Some odds and ends as the summer season draws to a close: a fine new Blu-ray edition of Sergei Eisenstein’s first feature, “Strike,” from Kino International; Eugene Lourie’s stately, somber 1958 science-fiction film “The Colossus of New York” (a monster movie as the Comedie Francaise might have produced it); and from VCI Entertainment, a [...]
The widespread assumption that “every movie ever made is available on the internet” crumbles pretty quickly when you actually look at the offerings on Netflix Instant Streaming, Hulu Plus and their slowly multiplying brethren: According to the highly useful resource instantwatcher.com currently offers a grand total of 26 films from 1939, of which 11 [...]
Le Monde is reporting that Raul Ruiz died Friday, August 19 in Paris, where the exiled Chilean filmmaker had made his home since 1973. The cause of death was a pulmonary infection. The seemingly indefatigable filmmaker was still hard at work: “He was in the midst of finishing the editing of a film he [...]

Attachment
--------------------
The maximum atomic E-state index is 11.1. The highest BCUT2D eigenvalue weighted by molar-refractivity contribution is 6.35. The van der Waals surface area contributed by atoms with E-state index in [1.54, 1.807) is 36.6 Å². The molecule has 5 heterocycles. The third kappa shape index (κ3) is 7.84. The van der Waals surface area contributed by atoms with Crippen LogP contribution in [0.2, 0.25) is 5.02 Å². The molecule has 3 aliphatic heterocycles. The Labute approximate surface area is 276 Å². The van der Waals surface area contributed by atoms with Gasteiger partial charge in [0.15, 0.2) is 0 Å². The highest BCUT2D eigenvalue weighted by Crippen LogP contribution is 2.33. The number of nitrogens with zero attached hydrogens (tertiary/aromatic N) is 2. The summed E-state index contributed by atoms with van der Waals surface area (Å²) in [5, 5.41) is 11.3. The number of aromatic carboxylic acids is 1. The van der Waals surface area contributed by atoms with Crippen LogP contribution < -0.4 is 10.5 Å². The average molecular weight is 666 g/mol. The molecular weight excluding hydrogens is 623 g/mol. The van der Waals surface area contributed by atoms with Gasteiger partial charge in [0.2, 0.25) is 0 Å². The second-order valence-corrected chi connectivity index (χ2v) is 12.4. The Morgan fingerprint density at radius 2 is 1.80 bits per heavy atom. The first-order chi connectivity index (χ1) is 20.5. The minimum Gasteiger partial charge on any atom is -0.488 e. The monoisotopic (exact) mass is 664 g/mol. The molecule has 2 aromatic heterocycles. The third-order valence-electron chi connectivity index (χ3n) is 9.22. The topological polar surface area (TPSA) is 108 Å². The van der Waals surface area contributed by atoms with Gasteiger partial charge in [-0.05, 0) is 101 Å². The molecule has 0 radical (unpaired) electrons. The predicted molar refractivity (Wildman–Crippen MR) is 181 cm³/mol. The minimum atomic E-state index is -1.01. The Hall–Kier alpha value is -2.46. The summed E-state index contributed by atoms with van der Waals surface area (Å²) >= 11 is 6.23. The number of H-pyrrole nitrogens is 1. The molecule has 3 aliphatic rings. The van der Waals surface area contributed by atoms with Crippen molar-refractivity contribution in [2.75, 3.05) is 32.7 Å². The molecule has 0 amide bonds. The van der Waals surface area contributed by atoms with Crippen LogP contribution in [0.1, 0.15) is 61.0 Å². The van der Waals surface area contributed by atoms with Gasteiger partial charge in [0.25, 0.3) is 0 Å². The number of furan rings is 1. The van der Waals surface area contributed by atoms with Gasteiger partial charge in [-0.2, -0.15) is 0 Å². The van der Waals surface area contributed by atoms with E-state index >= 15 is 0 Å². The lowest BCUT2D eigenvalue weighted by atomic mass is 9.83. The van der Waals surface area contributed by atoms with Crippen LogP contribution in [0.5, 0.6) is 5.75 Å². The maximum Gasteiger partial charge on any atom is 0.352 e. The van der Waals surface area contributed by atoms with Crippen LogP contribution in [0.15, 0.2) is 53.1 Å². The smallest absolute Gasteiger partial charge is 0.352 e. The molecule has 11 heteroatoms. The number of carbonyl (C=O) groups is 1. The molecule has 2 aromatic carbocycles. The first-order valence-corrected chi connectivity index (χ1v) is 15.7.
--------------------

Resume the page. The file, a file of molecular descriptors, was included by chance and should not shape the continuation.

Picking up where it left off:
A new batch of crime films from the Warner Archive Collection suggests how styles in anti-social behavior change over the course of a decade, from the rise of the autonomous, inexplicable psycho-killer in the wake of World War II (in Felix Feist’s “The Threat” and Richard Fleischer’s “Follow Me Quietly,” from 1959) to the [...]
The good people at Twilight Time have put out their first Blu-ray, a fine edition (limited to 3,000 copies, as are all of their discs) of Michael Curtiz’s 1954 “The Egyptian.” Photographed by the great Leon Shamroy (“Leave Her to Heaven,” “Skidoo”), it’s a handsome film, with a crisp, widescreen De Luxe Color image [...]
In an attempt to recover some dignity after devoting a column to “Skidoo,” this week I cover two undisputed classics of the New American Cinema, both freshly issued on Blu-ray: John Landis’s “Animal House” (1978) and “The Blues Brothers” (1980). Funny then, funny now, funny on the far side of the Apocalypse.